Farmers Remain Divided on Child Labor

Months after the Department of Labor backed off plans to increase regulation of child labor on most farms, the agricultural community remains divided on the issue, with some farmers pleased that the regulations appear stillborn and with some farmers saying that the government should do more to protect children.

The proposed legislation, first suggested late last year, would have severely restricted the ability of farmers to employ children on their farms. Children under the age of 18 would have been prevented from working in grain silos and feedlots, while children under 16 would have been prevented from operating powered farm machinery. While the Labor Department regulation would have exempted children working on their parents’ farm, it would have significantly limited the ability of most farmers to employ children under 18.

While many farmers acknowledge that the Labor Department may have had good intentions, they believe that the labor regulation was misguided. “You can’t make a rule to stop every accident,” on Illinois farmer said. “There’s always a risk in life, no matter what you do.”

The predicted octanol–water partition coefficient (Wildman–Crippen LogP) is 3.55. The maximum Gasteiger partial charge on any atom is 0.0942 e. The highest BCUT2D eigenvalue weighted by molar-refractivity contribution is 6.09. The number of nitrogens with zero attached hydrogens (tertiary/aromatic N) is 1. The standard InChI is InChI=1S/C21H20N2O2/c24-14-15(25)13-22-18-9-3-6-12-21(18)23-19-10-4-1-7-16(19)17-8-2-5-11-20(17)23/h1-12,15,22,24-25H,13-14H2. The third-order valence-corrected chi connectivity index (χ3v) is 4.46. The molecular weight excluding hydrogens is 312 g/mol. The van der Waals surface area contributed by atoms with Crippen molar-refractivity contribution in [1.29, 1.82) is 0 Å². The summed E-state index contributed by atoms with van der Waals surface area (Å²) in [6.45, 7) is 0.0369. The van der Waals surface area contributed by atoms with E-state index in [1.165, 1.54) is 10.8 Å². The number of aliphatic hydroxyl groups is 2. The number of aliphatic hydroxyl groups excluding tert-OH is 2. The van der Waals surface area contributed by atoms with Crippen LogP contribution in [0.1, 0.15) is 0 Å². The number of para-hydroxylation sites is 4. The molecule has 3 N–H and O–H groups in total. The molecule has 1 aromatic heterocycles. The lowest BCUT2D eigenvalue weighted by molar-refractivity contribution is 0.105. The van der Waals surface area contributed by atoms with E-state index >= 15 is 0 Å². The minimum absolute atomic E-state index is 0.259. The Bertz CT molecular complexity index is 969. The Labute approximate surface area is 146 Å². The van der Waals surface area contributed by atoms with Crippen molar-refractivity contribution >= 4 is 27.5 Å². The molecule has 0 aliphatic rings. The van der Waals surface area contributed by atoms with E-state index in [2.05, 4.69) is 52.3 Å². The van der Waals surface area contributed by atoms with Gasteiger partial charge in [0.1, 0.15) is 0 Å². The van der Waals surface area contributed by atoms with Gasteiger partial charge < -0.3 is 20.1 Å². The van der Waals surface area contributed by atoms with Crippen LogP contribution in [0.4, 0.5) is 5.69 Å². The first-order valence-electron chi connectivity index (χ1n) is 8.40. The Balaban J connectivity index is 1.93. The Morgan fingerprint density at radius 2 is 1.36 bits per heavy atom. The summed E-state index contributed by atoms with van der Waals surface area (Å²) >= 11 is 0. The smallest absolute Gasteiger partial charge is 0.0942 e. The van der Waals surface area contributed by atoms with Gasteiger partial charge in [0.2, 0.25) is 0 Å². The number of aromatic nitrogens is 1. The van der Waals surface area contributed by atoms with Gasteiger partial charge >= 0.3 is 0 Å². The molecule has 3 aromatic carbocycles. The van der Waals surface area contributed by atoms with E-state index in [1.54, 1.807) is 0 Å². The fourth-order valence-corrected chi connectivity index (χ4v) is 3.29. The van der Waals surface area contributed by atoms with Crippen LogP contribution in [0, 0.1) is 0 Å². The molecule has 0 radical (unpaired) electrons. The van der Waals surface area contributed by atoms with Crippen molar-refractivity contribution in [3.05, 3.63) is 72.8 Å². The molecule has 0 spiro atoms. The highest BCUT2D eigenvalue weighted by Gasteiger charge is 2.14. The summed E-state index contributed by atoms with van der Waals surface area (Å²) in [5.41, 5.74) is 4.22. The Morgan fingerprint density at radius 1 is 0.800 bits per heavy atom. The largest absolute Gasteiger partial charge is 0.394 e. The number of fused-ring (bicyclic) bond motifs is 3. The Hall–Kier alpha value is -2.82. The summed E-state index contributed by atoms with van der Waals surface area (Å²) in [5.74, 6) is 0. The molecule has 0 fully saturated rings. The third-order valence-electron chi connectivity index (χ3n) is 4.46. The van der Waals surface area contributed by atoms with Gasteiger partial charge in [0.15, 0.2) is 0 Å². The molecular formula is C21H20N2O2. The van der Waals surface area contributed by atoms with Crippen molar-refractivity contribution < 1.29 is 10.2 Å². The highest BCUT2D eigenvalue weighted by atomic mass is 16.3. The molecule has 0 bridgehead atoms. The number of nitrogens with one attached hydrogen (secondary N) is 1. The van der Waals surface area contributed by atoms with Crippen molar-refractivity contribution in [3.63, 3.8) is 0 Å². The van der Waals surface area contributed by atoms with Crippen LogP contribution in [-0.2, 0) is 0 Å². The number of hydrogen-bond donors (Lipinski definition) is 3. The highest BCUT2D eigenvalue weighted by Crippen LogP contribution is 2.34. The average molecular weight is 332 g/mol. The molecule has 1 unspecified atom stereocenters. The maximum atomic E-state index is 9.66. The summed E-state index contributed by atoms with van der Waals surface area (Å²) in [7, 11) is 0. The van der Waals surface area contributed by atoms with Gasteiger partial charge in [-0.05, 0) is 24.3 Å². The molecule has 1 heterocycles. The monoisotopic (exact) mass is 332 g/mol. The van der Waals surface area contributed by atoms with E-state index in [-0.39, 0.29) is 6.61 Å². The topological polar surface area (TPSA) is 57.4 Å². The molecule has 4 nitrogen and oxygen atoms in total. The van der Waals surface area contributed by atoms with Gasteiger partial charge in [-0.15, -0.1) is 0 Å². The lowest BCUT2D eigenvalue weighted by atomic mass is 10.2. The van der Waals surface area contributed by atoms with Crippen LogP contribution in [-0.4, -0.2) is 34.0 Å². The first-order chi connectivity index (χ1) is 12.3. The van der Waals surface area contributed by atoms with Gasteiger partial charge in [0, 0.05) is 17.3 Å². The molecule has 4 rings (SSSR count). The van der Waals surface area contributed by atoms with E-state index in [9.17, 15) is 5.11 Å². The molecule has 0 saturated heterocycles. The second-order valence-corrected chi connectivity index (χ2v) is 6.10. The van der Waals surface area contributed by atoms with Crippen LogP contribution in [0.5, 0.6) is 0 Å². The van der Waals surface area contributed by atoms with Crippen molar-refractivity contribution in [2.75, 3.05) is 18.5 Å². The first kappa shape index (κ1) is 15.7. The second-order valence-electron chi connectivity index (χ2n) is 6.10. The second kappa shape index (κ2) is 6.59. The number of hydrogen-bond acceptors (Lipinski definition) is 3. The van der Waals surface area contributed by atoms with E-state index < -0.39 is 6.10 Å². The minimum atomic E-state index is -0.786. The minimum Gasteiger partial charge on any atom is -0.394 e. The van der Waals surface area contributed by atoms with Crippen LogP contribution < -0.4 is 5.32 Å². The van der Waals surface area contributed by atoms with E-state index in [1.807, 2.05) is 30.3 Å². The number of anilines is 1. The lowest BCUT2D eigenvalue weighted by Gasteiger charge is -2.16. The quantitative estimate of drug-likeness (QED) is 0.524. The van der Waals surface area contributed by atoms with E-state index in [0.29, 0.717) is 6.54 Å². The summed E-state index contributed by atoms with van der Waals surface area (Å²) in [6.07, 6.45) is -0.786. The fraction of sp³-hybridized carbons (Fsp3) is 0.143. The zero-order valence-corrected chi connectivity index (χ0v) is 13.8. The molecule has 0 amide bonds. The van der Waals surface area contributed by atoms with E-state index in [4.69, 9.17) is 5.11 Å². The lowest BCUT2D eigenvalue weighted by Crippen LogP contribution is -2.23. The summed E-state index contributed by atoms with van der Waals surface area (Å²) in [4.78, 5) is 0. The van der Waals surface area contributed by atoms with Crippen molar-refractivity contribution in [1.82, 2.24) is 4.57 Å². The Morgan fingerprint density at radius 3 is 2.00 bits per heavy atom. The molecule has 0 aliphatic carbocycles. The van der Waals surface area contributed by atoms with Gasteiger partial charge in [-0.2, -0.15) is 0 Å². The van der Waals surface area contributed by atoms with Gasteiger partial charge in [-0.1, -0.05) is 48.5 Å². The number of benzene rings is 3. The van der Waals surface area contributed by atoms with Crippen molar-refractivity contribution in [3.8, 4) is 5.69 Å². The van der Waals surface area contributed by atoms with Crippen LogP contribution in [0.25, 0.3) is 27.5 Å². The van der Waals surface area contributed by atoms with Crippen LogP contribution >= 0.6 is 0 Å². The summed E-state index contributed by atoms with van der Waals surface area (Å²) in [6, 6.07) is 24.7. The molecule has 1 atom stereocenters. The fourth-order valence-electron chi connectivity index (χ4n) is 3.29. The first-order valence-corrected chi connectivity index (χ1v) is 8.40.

Other farmers point out that farm accidents among children under 18 have been declining sharply for the last several years. Between 2001 and 2009, farm injuries for workers under twenty have dropped from 13.5 to 7.2 per thousand farms.

Some farmers, however, believe that child labor is inherently dangerous. One Iowa farmer who lost her son in a farm accident stated that many farmers just don’t realize how dangerous farming can be. “I feel so guilty about it now. I just had not put it together how terribly dangerous it was and the risks he was in.”

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Written by: Justin Ellison / Farm Plus Staff Writer